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Member Practices

Crossing the Borders of State and District Lines: Metro 4Cs Rubric Work

By Molly J. Bestge, Secondary Curriculum Coordinator for West Fargo Public Schools, West Fargo, ND

This blog post describes how three EdLeader21 member districts joined forces to refine the EdLeader21 4Cs rubrics and articulate the 4Cs across grade spans as part of their effort to transform 21st century education.

West Fargo Public Schools brought a contingency of K-12 school leaders to the EdLeader21 Conference in the fall of 2013 in Chicago. At the conference, we set the goal for our district to move forward with the use of the 4Cs rubrics K-12. We knew that we wanted to align the rubrics to the Common Core State Standards and include the language of the things we value in our district strategic plan--the Engineering Design Process and the ISTE Standards. The rubrics are designed for customization, which worked well for us as we intended to use the rubrics for student self-assessment and reflection and elected to make some revisions to incorporate more student-friendly language. As we returned home and started the work, we realized that this work could become something larger for the students and teachers in the West Fargo, Fargo, and Moorhead area. West Fargo was going to do the work anyway, but it didn’t make sense for us to do this work in isolation.

We live in a thriving metro community that crosses the borders of two states (North Dakota and Minnesota) and encompasses three districts (West Fargo, Fargo, and Moorhead). If we harnessed the brain and people power of the three metro districts, we were more powerful together than we were apart. And so the metro schools work began around a table before Christmas, 2013. Two of our districts had already explored the work of EdLeader21, and we shared the value of being a part of the national PLC in EdLeader21 with the third district. By the end of the meeting, we were all members of EdLeader21 and had decided to move forward in creating a set of 6-12 4Cs rubrics to start the process.

The hard work ensued to mold and craft the 4Cs rubrics into documents that reflected all three districts’ strategic plans and would be usable for the “masses.” We worked from the lens that teachers would be able to lift performance indicators and specific pieces of the rubric to fit with specific assessments, projects, and activities. Teachers would not use the rubrics in their entirety, but instead would use the pieces of the rubrics that made sense for self-assessment and formative assessment of the 4Cs. This work was daunting, time-consuming, spurred discourse and deep conversation, and was incredibly rewarding. The end products were rubrics for the 4Cs that could be used by all of our secondary teachers in grades 6-12 in all three districts. We had created common language and a common vision for the 4Cs. This type of work was unprecedented among our three districts. We were finally playing in the same “sandbox” and doing so with joyful hearts.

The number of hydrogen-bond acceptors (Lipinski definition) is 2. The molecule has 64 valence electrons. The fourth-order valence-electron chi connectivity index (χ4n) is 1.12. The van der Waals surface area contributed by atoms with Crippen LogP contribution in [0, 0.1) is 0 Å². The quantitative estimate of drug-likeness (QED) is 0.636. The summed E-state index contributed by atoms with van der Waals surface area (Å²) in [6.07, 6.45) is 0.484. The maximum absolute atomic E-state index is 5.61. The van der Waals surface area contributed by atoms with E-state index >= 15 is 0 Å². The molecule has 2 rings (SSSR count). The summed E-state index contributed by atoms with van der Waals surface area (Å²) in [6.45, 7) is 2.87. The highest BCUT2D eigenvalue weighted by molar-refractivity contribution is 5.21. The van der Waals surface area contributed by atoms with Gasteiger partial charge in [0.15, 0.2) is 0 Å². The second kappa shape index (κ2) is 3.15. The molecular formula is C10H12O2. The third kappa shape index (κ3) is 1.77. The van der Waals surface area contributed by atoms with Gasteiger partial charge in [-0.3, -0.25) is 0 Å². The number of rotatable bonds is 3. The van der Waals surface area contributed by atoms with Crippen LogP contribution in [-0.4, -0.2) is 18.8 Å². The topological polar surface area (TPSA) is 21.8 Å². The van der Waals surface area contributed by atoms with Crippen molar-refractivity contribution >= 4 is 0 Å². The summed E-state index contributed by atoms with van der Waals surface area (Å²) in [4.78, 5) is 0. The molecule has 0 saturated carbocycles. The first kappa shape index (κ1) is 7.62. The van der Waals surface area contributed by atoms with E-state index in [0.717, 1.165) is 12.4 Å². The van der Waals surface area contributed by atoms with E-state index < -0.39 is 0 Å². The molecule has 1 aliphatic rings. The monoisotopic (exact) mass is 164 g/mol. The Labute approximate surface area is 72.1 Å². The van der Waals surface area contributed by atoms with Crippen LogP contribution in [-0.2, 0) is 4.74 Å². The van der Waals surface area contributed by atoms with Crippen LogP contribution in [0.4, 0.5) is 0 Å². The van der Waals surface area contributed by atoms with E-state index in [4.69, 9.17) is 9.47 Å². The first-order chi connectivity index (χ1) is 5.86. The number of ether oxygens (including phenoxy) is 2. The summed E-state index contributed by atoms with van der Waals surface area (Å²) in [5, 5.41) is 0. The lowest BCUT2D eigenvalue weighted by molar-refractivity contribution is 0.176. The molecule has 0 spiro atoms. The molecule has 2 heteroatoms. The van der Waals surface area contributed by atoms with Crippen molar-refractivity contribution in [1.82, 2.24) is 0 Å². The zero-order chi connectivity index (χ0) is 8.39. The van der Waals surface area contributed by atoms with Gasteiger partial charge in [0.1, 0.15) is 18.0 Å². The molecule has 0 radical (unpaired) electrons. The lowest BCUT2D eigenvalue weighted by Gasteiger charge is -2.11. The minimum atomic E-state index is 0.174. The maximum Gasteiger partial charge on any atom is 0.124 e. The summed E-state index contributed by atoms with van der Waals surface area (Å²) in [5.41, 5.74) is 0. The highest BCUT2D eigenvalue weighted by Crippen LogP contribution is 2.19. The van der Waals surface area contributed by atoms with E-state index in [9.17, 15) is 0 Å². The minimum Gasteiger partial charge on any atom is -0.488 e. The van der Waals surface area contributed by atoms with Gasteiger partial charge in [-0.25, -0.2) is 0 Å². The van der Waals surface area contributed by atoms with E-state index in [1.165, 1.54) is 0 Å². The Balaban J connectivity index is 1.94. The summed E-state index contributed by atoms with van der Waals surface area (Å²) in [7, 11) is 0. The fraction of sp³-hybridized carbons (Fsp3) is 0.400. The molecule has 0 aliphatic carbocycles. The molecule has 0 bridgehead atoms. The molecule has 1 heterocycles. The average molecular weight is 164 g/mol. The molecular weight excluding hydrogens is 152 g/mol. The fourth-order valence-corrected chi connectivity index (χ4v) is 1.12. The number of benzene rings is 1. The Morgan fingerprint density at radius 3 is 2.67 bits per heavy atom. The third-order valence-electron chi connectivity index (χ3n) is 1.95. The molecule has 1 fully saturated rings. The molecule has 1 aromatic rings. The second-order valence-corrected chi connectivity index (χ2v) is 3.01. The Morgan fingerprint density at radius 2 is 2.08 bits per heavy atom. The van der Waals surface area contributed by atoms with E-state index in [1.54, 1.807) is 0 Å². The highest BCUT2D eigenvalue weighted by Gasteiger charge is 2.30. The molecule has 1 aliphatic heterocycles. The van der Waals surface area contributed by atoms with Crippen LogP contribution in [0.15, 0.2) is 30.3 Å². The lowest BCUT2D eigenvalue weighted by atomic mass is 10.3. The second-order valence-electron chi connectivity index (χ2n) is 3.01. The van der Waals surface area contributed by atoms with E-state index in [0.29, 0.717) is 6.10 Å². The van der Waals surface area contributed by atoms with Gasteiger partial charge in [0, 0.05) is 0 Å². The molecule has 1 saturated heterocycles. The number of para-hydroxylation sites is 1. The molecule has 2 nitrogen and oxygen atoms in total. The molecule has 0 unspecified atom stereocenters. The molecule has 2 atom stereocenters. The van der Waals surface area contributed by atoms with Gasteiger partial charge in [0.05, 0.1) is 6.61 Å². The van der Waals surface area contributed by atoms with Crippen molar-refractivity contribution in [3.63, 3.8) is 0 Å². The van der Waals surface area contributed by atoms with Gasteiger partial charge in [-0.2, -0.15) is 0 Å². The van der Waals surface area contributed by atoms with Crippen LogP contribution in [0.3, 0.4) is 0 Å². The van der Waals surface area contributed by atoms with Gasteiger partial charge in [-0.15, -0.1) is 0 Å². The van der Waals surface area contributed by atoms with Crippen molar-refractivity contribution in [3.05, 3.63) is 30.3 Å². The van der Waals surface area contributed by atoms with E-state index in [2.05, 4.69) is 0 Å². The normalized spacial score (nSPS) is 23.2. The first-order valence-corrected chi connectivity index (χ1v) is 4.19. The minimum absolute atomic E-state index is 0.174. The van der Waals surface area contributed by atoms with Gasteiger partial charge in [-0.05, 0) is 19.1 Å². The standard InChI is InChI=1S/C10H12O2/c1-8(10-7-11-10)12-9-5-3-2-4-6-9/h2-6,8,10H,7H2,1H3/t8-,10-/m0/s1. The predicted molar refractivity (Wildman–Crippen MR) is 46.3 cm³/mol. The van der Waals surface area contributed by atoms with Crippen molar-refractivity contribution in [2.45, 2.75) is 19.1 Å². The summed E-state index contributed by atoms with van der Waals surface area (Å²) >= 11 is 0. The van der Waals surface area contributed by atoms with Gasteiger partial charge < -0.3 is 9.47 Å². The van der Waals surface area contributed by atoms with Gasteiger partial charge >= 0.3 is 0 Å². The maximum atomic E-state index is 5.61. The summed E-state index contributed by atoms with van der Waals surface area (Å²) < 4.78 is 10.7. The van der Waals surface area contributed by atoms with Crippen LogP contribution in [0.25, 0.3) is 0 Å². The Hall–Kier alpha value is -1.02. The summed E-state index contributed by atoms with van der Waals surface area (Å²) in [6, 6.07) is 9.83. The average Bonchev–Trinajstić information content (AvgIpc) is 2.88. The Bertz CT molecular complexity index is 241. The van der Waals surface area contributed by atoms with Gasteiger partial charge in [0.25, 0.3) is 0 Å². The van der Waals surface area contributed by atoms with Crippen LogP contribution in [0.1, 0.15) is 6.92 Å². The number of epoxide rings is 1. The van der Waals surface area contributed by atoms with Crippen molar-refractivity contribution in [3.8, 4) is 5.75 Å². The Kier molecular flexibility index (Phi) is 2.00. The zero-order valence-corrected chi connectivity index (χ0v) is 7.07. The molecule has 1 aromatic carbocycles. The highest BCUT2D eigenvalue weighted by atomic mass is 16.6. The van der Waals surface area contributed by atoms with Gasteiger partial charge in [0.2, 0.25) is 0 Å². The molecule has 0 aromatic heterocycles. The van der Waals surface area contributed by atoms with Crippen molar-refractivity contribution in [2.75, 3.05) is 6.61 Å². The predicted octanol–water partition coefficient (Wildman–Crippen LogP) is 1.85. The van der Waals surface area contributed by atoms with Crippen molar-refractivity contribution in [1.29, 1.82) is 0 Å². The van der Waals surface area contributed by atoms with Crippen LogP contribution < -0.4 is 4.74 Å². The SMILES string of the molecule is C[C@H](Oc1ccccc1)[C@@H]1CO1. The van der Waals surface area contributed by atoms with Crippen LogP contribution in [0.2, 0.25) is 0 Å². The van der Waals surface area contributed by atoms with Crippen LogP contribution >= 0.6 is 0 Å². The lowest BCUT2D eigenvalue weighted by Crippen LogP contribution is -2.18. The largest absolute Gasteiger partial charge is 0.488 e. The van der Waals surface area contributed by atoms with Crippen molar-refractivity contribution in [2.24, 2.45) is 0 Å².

Then the elementary work ensued. We directly aligned the 6-12 rubrics to the K-5 rubrics and modified some of the language to fit better for elementary school children. We now have 3-5 rubrics, in hopes to break it down even further to K-2. The common rubrics have created common vocabulary for regional collaboration in both the elementary and secondary schools.
But this was only the beginning. The Metro 4Cs Rubric work has morphed into the Metro 21C work. Our business community heard about our collaboration and became interested in what we were doing. West Fargo hosted an unconventional day of professional learning called InSourced: Developing tomorrow’s workforce through today’s educators. Speakers from different career clusters spoke about the importance of the 4Cs in their daily work to over 400 secondary staff members. In the afternoon, educators went on “adventures” to visit local business and industry partners to actually see the 4Cs in action. (A blog post with pictures can be found at http://mollybestge.com/2014/03/insourced-a-professional-learning-event/) West Fargo educators came alive and saw the connection and importance of going outside of the classroom walls to make learning come alive with intention and purpose.